You’ve seen ‘em. The brands that slip and slide their way through your subconscious and into your cart with the wobbly front wheel…
Spouse A: “But it says it’s ‘green,’ honey. It’ll help save the environment…”
Spouse B: “Horse Puckey (dear)… put it back.”
I see it this way… Sure, “Mega-CrunchyChip” decided to jump on the “green” bandwagon, but how? Their product is made primarily of sawdust, crude oil, and mono sodium glutamate (YUMMY), and that’s all packaged in a cellophane / foil bag with oil-based inks printed on the shell.
What’s the green advantage there?
I can almost hear the suits theorizing across the boardroom table right now…
“If we reduce the amount of ink we lay on the bag (more white space — tee hee), and maybe incorporate a little green leaf in the logo, consumers will perceive that we’ve ‘Gone Green.’ ‘Cuz branding IS all about perception, right?”
Again… Horse puckey. (Sir)
That doesn’t mean green-colored ink or green paper. Heck, it doesn’t even mean recycled paper! Sure, it’s about the environment, but it’s also about your brand’s disclosure. And, it’s about your consumers’ choices.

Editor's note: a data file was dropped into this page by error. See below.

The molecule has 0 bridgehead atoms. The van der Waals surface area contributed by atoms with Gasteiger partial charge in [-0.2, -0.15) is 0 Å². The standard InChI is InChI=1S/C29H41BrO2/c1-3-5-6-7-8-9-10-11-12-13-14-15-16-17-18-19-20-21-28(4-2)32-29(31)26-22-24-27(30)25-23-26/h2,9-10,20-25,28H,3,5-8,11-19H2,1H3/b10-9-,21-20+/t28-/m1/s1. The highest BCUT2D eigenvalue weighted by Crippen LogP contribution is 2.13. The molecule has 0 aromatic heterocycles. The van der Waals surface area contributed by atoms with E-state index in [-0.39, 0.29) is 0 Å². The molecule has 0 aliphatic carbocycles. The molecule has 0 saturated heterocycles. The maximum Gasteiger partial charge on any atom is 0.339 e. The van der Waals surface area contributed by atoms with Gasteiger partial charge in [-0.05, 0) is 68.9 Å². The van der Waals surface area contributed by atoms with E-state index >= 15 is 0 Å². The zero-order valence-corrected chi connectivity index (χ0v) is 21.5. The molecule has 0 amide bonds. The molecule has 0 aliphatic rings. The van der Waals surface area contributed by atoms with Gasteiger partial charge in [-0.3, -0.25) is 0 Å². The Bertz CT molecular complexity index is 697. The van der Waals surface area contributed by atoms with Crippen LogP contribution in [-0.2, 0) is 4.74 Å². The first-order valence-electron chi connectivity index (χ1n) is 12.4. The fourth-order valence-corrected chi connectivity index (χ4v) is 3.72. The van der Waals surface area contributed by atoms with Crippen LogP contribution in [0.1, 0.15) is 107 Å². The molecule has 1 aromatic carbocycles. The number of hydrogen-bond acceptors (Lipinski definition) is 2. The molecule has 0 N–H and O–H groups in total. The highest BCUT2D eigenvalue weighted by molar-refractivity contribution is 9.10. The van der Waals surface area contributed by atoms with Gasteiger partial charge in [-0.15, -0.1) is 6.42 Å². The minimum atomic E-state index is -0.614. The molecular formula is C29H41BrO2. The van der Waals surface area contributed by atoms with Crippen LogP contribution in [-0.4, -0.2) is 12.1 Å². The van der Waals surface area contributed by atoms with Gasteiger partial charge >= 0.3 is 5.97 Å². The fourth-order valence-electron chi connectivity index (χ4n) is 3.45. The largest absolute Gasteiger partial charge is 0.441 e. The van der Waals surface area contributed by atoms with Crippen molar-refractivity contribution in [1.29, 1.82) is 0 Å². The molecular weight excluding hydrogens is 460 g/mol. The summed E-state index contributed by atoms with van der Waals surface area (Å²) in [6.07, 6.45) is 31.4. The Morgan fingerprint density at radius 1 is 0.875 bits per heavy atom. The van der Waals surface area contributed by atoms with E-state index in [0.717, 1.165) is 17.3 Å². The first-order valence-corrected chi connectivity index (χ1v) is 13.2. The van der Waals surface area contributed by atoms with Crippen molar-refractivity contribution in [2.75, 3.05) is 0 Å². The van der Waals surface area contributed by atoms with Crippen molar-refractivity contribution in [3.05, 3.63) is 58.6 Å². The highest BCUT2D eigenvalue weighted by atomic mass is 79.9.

It’s important for consumers who want to make greener purchasing decisions to pay attention to the fine print. If you offer packaging or products that tout being “green,” then you need to give the consumers a little more than a “green design.” Give them a little clarity on why it’s green.
Here’s a short guide that can help lend a little “green” to your packaging design, and maybe a little credibility to your “green” brand.
Complete Compost: “Recyclable.”
This means that the product can be recycled, but it doesn’t mean that the manufacturer has done anything to make it greener through the manufacturing process.
Some Fertile Soil: “Made From Recycled Materials.”
This means that the product is made in part with once-used materials. But it doesn’t specify percentages.
Springy Greeny: “Made from 100% Recycled Materials.”
Made with pre-consumer waste left over from the manufacturing process, this means that no virgin materials were mined or harvested to make your product.
Screamin’ Green: “Made from 100% Post-Consumer Recycled Materials.”
In addition to saving on natural resources, post-consumer waste is the greenest category because it reuses materials once used by consumers. Many products will include a mix of post consumer and pre-consumer recycled materials.
Your green efforts aren’t about just “looking” or “saying” green. The process, your clarity, and your commitment to the environment will make TRUE green branding part of your consumers’ buying decision. If you try to fake it, you’ll end up with more than green on your face…
Food for thought…
Andrew B. Clark
–The Brand Chef